Monday, April 10, 2006

Book proposal

Juicy Gossip: Shocking & Scandalous Stories About Famous People

By Warren Boroson

This book is meant to entertain -- with startling anecdotes and surprising information about famous people. Biographies these days are much more revealing than they once were, so plenty of material is available.

Besides, it can be enlightening (and reassuring) to be reminded that famous people could be human all too human.

Most of the people written about would be historical.

Sources would be provided for all statements.

The anecdotes/information would vary in length - some a few sentences long, some a page or more. Well-known stories - Ben Franklin's estrangement from his son, and from his wife, would be skipped; sexual scandals, being plentiful, would be limited.

The material would vary, too. Some of it would be serious, but some would be just innocently amusing.

The key questions are: Is this amusing? Surprising? Little-known?

To my mind, perfect candidates for the book are:

1. Jerome Kern (composer of “Showboat”) was successfully sued for plagiarism by Giacomo Puccini (“I Left My Love in Avalon” is akin to an aria in “Tosca”);

2. Florence Nightingale did not believe in the germ theory of disease; she was also dubious that women might become doctors;

3. Robert Browning didn't recognize a term he encountered in a medieval poem, and thought it referred to an article of clothing. So, in a famous poem of his own, he referred to old nuns' twats.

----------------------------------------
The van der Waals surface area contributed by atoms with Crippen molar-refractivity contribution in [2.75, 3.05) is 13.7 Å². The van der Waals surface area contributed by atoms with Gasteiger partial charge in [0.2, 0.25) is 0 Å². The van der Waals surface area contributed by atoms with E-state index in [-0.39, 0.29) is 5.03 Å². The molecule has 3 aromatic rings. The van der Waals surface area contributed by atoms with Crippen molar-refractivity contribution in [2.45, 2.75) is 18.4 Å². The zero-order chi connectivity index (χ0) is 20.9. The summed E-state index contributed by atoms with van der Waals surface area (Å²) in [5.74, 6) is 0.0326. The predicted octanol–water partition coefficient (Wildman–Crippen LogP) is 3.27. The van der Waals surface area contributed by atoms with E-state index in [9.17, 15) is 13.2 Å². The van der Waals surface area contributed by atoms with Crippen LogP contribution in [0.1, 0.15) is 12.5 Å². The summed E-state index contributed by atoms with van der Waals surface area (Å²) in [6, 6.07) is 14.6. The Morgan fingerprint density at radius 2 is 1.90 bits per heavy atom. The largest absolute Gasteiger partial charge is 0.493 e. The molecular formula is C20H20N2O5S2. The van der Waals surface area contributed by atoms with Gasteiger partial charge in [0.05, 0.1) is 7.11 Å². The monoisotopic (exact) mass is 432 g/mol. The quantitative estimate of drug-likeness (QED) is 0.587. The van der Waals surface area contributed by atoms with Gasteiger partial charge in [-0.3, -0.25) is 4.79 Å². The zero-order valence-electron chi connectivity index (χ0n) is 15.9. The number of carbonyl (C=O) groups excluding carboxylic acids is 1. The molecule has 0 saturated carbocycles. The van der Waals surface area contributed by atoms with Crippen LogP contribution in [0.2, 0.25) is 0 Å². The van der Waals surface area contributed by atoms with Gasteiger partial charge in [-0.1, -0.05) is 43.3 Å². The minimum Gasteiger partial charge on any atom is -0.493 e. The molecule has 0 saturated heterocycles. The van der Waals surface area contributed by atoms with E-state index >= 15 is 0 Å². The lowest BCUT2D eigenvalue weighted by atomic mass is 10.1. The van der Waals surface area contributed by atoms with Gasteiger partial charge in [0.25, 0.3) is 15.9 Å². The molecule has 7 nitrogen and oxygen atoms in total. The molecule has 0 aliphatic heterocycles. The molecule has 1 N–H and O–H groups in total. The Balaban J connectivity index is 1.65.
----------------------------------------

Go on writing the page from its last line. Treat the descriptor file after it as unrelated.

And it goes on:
Perhaps the book would be arranged alphabetically.

More examples, all of which would be fleshed out:


Albert Einstein had an illegitimate daughter (with his first wife, before he married her). She is lost to history, perhaps because she did not survive long.

One signer of the Declaration of Independence later, under intense pressure, swore loyalty to the British.

Walt Whitman, while a teacher on Long Island, was denounced by a clergyman for having affairs with some of his male students, and allegedly was tarred, feathered and ridden out of town on a rail. (A recent biographer gives some credence to this story.)

President Woodrow Wilson supported segregation.


Apple co-founder Steve Jobs is adopted. (His father of Arabic ancestry.) He discovered that his birth sister is the successful novelist Mona Simpson, who later based a character on him.

Carl Sagan, the astronomer, was a regular user of marijuana and appeared in print as an anonymous advocate of its use.

Abraham Lincoln, according to his law partner William Herndon, told off-color stories. (Examples.)

George Washington's first offer of marriage was rejected.

Ludwig van Beethoven apparently was anti-Semitic.

For good reason, Mary Mallon (Typhoid Mary) did not believe that she spread the disease. In fact, she once had herself checked out by a chemist. He reported that she did not have typhoid. (Today scientists believe that she was in temporary remission.)

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